Opening a string of delivery-only restaurants on aggregators such as Swiggy and Zomato is quite the trend, but high rents coupled with inventory and supply chain mismanagement can shutter them just as fast. That’s where SupplyNote checks in.
Founded by IIT Kanpur graduates Abhishek Verma, Nitin Prakash, Kushang, and Harshit Mittal in 2019, SupplyNote is a software-as-a-service (SaaS) startup that digitises the inventory procurement processes of restaurants and automates supply chain management.
“Usually, restaurants suffer huge losses due to mismanagement of inventory,” says Kushang, who uses only one name.
“They also face challenges while procuring material when they need to be sure of the best cost and availability. The current offline model is inefficient and costs the restaurants about 8-10 percent of the bottom line. With SupplyNote, food businesses such as restaurants and bakeries can increase their bottom line.”
Notes on a business
The four founders first met at IIT in 2011 and started their entrepreneurial journey immediately after graduating in 2015. They helped brands run trackable below-the-line advertisements — promotion beyond mainstream media — on food packaging items. They eventually started delivering food packaging material to restaurants and eateries using their own B2B ecommerce platform.
Working closely with these establishments helped them understand the needs of the restaurant business. They realised the problem lay in the procurement process rather than product discovery. That became the springboard for SupplyNote, which digitises the procurement process and automates steps such as inventory management, digital ordering, payment ledger management, and supplier and product discovery.
According to Statista, India’s food and beverages industry is projected to record revenue of $7.6 billion in 2021. The revenue is expected to grow 10.4 percent annually, resulting in a projected market volume of $11.3 billion by 2025.
The industry is divided into organised and unorganised sectors. The organised sector, which accounts for 34 percent of the industry according to Kushang, is SupplyNote’s target group.
“In the organised sector you have two formats, chain restaurants and standalone restaurants. In the past couple of years, there has been a paradigm shift in India and a major requirement for these restaurants is standardisation of processes, both on the front and back ends. It is here that we play a catalyst for businesses.”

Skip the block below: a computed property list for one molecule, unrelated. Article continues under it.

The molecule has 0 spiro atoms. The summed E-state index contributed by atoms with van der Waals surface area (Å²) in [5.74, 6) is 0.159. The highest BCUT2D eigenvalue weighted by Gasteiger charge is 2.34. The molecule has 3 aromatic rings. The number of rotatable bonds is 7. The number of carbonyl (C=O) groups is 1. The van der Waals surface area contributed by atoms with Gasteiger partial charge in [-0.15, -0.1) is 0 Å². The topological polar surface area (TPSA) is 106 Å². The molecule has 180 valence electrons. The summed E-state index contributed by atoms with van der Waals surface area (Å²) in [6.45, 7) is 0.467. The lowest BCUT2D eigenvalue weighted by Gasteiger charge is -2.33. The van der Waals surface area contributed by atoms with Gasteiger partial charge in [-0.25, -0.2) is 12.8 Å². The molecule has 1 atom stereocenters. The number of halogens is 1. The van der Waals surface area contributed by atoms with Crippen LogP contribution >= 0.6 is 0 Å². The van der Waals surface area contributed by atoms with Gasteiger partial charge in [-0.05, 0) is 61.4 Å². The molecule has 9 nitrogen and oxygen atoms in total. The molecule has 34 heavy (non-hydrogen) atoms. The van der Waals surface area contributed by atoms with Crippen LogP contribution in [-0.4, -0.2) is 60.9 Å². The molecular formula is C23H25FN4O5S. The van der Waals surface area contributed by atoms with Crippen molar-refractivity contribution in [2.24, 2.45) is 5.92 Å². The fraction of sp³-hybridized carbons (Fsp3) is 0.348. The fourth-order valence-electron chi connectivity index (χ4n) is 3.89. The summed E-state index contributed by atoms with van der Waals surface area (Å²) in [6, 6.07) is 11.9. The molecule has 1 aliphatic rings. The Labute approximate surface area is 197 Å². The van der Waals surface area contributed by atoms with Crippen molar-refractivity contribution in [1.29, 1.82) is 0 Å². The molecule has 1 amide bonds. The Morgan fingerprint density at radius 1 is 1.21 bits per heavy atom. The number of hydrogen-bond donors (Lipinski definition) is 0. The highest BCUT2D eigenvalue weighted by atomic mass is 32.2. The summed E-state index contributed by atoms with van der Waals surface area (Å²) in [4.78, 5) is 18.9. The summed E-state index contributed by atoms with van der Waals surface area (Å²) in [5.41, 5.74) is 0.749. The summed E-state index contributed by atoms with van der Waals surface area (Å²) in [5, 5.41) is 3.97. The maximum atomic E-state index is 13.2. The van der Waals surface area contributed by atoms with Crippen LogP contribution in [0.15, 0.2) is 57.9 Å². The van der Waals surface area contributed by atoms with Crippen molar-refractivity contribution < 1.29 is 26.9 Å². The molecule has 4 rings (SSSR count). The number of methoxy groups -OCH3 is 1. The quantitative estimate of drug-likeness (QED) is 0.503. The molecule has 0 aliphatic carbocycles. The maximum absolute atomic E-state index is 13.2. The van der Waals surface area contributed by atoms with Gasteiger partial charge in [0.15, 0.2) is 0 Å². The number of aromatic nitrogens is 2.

With SupplyNote, such restaurants can manage inventory, place orders, and uncover sales performance insights to boost the health of their business. “This typically lowers cost of operations and translates into higher profits,” says Kushang.
How the service works
After the customer — a restaurant or eatery business — signs up and requests a demo on the SupplyNote website, the team explains the use case and how the solution would benefit the establishment.
To avail the solution, the customer pays a licence fee of about Rs 20,000 annually per outlet. SupplyNote then gets the restaurant on board the platform by entering all the requirements, recipes, and inventory details.
“We sync the solution with the PoS (point of sale) systems of the restaurant to have the details on their sales,” says Kushang. “These details help the solution to analyse and reach different levels of inventory SKUs (stock-keeping units), which are being procured by the restaurant. This understanding enables us to connect with suppliers for requirements automatically.”
The SupplyNote team also provides training to restaurant members on using the solution, says Kushang.
Suppliers have their own SupplyNote dashboard, which reflects the purchase order. They can accept the purchase order and convert it into an invoice on the same platform and ship the order. Here, automated ledgers are created for buyers and suppliers. “The restaurant can pay its vendors on the platform without hassles,” says Kushang.
A Noida-based rolls restaurant brand was SupplyNote’s first customer in 2019. The restaurant wanted a supply-chain automation solution. At present, the startup has more than 1,200 clients on its platform.
SupplyNote is backed by several investors. The startup raised a $600,000 bridge round from SucSEED Venture Partners, Venture Catalysts, CIO Angel Network, 91springboard, GHV accelerator, Das Capital, and SOSV. It has raised three other rounds: seed of $115,000, bridge of $335,000, and $550,000 pre-series. In total, the founders have raise $1.6 million.
The challenge for SupplyNote has been to get small businesses on board with its digital solutions.
“They are key to our vision of digitalisation,” says Kushang. “However, the adoption of digital solutions in their conventional supply-chain procedures is still very slow. They are yet to embrace the digital revolution at a number of levels, which is a hindrance to our business.”
The other problem has been to convince people to move their operations online, he adds.
SupplyNote wants to achieve a transaction volume of 100 million by the end of 2021, for which it is strengthening its sales channels to engage with more customers.
The startup closed FY20 with $1 million in revenue and expects to end the current fiscal (FY21) with $1.4 million, growing at 30 percent.
SupplyNote competes with Eagle Owl, GetApp and Wooqer.